Thursday, September 17, 2009

Urban Foraging

When we lived in Sunnyvale a few years ago, we had nearly year-round access to some of the best fresh fruit ever. Sunnyvale and the entire South Bay Area region is now mostly a paved-over, bustling part of Silicon Valley, but it once was part of the nation's most important fruit-producing region. Back then, it was known as the Valley of Heart's Delight. Silicon?

Remnants of that era still exist, mostly in people's yards.

We picked oranges and lemons in the winter; bing cherries in the early summer; peaches, nectarines and plums later in July or August; heirloom tomatoes from the local grade school garden and apples in September; there were even a couple of nearby pomegranate trees. I only took fruit that otherwise would drop and rot -- neglected fruit trees or branches that hung over fences -- since otherwise it just wouldn't be cool.

Some Concord grapes from down the street by our new place are pictured above.

But the real show-stopper of our Sunnyvale cornucopia was a massive and productive avocado tree directly across the street. The day I noticed the tree, shortly after we moved into the apartment, I also saw an old ladder with a sign reading "free." At risk of sounding a little too hippie, I did feel as if the universe wanted me to pick those avocados.

Now I just needed permission, since the ones that fell on the ground tended to get munched on by squirrels. To my surprise, the owner actually offered them to me when he saw me looking closely at the tree.

About once a week, I'd drag my ladder over to the avocado tree and pick about a half of a grocery bag full (any more would have gone bad too quickly). We had guacamole pretty much all the time and put generous slices of the delectable fruit on our sandwiches. Now, avocados don't normally grow that far north, so it was a real treat.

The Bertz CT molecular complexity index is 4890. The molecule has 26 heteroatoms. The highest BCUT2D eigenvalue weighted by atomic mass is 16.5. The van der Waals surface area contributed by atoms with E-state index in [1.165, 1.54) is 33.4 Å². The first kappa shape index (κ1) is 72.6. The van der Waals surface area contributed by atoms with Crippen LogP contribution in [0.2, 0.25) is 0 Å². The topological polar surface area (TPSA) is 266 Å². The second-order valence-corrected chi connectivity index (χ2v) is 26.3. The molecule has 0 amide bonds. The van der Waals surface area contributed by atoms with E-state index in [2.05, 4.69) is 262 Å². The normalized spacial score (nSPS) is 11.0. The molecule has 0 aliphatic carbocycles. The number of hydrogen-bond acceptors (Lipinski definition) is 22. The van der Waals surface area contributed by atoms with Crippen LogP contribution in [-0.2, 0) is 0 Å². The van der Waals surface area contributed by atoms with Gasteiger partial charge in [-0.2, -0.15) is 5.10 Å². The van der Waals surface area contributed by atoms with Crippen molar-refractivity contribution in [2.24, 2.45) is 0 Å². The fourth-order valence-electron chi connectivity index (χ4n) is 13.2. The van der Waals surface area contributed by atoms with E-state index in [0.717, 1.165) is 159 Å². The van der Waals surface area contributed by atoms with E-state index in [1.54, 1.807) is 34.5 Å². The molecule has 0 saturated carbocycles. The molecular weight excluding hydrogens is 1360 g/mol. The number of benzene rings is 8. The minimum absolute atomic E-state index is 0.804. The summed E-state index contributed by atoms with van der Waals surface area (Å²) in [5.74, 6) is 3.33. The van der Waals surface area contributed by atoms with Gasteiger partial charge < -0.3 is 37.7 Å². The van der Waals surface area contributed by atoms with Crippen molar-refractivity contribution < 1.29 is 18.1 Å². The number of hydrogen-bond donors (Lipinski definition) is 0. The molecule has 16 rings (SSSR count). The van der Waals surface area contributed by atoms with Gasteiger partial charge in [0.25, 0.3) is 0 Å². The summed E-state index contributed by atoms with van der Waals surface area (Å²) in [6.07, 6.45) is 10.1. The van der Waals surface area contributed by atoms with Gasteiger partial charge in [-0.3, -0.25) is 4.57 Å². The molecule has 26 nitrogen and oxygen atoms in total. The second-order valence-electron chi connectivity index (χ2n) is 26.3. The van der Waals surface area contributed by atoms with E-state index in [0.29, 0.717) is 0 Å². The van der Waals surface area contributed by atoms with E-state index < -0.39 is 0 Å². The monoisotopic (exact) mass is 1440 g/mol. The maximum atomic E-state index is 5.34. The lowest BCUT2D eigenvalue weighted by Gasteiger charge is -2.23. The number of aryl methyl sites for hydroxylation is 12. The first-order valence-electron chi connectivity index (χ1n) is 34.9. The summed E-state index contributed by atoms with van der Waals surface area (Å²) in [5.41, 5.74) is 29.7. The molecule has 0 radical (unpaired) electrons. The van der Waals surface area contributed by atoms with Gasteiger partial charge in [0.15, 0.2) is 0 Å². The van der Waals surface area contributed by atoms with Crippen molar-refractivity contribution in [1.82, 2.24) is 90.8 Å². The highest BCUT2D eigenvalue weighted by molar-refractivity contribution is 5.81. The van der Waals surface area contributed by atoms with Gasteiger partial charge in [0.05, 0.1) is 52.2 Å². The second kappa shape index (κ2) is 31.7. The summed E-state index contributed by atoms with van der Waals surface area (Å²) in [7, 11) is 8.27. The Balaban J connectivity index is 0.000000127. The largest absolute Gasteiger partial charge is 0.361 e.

Moving back to the coast and its very different climate and vegetation, I didn't find much stone fruit or oranges -- the few cherry trees in the area were decorative only (the cool of the fog killed any chance of fruiting) -- but I did manage to find several pineapple guava trees. Pineapple guavas are not technically guavas, but they're good.

We didn't have as much of a bounty in the Midwest, but I do remember picking marionberries in the woods bordering our subdivision. I know, not exactly urban (or, to be more precise, suburban), but you never really saw much else in our clay-soil neighborhoods.

Wherever you live, look around and see what's growing. If it's cool -- i.e. you're not ripping off your neighbor -- then sample some truly local produce.

I'll be back next week, as things should settle down a bit by then.


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